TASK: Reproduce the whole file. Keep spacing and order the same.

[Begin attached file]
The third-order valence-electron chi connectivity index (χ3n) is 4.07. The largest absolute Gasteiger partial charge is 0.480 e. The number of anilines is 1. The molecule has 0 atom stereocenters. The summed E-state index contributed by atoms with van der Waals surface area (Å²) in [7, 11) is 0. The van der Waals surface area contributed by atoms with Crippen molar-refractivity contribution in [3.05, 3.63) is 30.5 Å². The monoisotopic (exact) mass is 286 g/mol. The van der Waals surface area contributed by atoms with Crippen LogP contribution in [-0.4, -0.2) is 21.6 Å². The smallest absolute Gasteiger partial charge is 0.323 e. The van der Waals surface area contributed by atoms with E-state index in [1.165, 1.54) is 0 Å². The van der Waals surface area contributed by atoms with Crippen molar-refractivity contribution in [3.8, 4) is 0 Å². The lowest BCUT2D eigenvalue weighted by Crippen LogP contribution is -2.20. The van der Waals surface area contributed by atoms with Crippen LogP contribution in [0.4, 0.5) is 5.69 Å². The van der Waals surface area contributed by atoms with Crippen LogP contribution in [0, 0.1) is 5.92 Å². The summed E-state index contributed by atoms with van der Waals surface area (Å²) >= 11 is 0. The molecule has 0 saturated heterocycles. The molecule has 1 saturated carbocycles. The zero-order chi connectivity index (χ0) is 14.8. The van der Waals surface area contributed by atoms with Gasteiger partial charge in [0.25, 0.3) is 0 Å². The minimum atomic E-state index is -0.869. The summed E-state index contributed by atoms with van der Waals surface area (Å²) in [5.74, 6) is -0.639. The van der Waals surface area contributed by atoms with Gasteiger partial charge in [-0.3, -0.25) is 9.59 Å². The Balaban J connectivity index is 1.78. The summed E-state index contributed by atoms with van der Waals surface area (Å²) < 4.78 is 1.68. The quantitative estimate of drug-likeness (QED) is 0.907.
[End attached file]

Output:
The third-order valence-electron chi connectivity index (χ3n) is 4.07. The largest absolute Gasteiger partial charge is 0.480 e. The number of anilines is 1. The molecule has 0 atom stereocenters. The summed E-state index contributed by atoms with van der Waals surface area (Å²) in [7, 11) is 0. The van der Waals surface area contributed by atoms with Crippen molar-refractivity contribution in [3.05, 3.63) is 30.5 Å². The monoisotopic (exact) mass is 286 g/mol. The van der Waals surface area contributed by atoms with Crippen LogP contribution in [-0.4, -0.2) is 21.6 Å². The smallest absolute Gasteiger partial charge is 0.323 e. The van der Waals surface area contributed by atoms with E-state index in [1.165, 1.54) is 0 Å². The van der Waals surface area contributed by atoms with Crippen molar-refractivity contribution in [3.8, 4) is 0 Å². The lowest BCUT2D eigenvalue weighted by Crippen LogP contribution is -2.20. The van der Waals surface area contributed by atoms with Crippen LogP contribution in [0.4, 0.5) is 5.69 Å². The van der Waals surface area contributed by atoms with Crippen LogP contribution in [0, 0.1) is 5.92 Å². The summed E-state index contributed by atoms with van der Waals surface area (Å²) >= 11 is 0. The molecule has 0 saturated heterocycles. The molecule has 1 saturated carbocycles. The zero-order chi connectivity index (χ0) is 14.8. The van der Waals surface area contributed by atoms with Gasteiger partial charge in [0.25, 0.3) is 0 Å². The minimum atomic E-state index is -0.869. The summed E-state index contributed by atoms with van der Waals surface area (Å²) in [5.74, 6) is -0.639. The van der Waals surface area contributed by atoms with Gasteiger partial charge in [-0.3, -0.25) is 9.59 Å². The Balaban J connectivity index is 1.78. The summed E-state index contributed by atoms with van der Waals surface area (Å²) < 4.78 is 1.68. The quantitative estimate of drug-likeness (QED) is 0.907.